Factory

U.S. factory orders fell sharply in April for the second time in three months and economists expect “further bumps” ahead for the manufacturing sector amid rising trade tensions.

The Commerce Department said factory goods orders declined 0.8% month to month, reflecting softening demand for transportation equipment, computers and electronic orders, and primary metals. Orders increased 1.3% in March and economists had predicted a 0.9% drop in April.

Orders for durable goods dipped 2.1% while orders for non-defense capital goods excluding aircraft, a measure of business spending plans on equipment, fell 1.0%

Shipments of manufactured goods declined 0.5%, the largest drop since April 2017, after rising 0.2% in March. As a further indication of softness in manufacturing, inventories at factories rose 0.3% in April. The stock of unsold goods has increased in seven of the last eight months.

The report indicates “continuing weakness in manufacturing activity that could hurt the broader economy,” Reuters said, noting that economic growth appears to be slowing sharply after a temporary boost from trade, inventories, and defense spending in the first quarter.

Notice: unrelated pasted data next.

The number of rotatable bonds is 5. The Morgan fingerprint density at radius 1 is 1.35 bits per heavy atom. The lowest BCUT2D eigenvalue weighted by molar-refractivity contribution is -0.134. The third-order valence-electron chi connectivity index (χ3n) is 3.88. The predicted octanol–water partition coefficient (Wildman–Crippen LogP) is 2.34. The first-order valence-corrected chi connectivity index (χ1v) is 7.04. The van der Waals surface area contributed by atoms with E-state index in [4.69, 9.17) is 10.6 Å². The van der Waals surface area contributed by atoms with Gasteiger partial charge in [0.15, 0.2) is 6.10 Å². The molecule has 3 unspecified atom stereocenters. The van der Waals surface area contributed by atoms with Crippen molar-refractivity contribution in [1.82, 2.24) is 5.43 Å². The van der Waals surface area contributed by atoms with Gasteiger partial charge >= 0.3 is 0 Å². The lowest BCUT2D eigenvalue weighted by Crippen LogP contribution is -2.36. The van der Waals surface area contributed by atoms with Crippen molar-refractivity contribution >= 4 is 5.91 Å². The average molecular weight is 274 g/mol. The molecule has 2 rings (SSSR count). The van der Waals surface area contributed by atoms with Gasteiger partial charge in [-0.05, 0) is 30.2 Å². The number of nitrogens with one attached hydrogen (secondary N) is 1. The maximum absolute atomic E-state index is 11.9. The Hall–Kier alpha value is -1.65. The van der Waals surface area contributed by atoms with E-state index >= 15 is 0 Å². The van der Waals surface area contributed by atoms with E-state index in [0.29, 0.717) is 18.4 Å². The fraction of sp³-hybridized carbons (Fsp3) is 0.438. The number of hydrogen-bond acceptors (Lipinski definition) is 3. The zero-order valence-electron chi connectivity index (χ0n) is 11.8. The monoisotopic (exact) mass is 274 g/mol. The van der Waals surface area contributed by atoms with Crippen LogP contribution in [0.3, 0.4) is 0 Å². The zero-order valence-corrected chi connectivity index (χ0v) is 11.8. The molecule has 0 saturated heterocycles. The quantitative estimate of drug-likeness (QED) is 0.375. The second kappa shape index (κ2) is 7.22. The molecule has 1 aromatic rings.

As MarketWatch reports, “Manufacturers have curbed production because of weaker exports, slower demand at home, and uncertainty caused by trade fights with China and other countries. The industry isn’t big enough anymore to plunge the U.S. into recession all by itself, but a prolonged drag makes the economy more susceptible to a downturn.”

President Donald Trump’s threat to impose a 5% tariff on goods from Mexico could result in further disruptions to the supply chain, economists warn.

“We expect further bumps along the road for manufacturing as a slowing global economy and escalating tariffs on major U.S. trading partners pose headwinds,” said Stephen Ciccarella, a senior economist at Moody’s Analytics.

“The supply chains with the U.S. and Mexico are more intertwined than those between the U.S. and China, which would make the spillover effects on the U.S. economy more significant than the 5% tariff would otherwise suggest,” he added.

Factory orders last month were hit by 0.5% drop in orders for computers and electronic products while those for primary metals dropped 1.1%.

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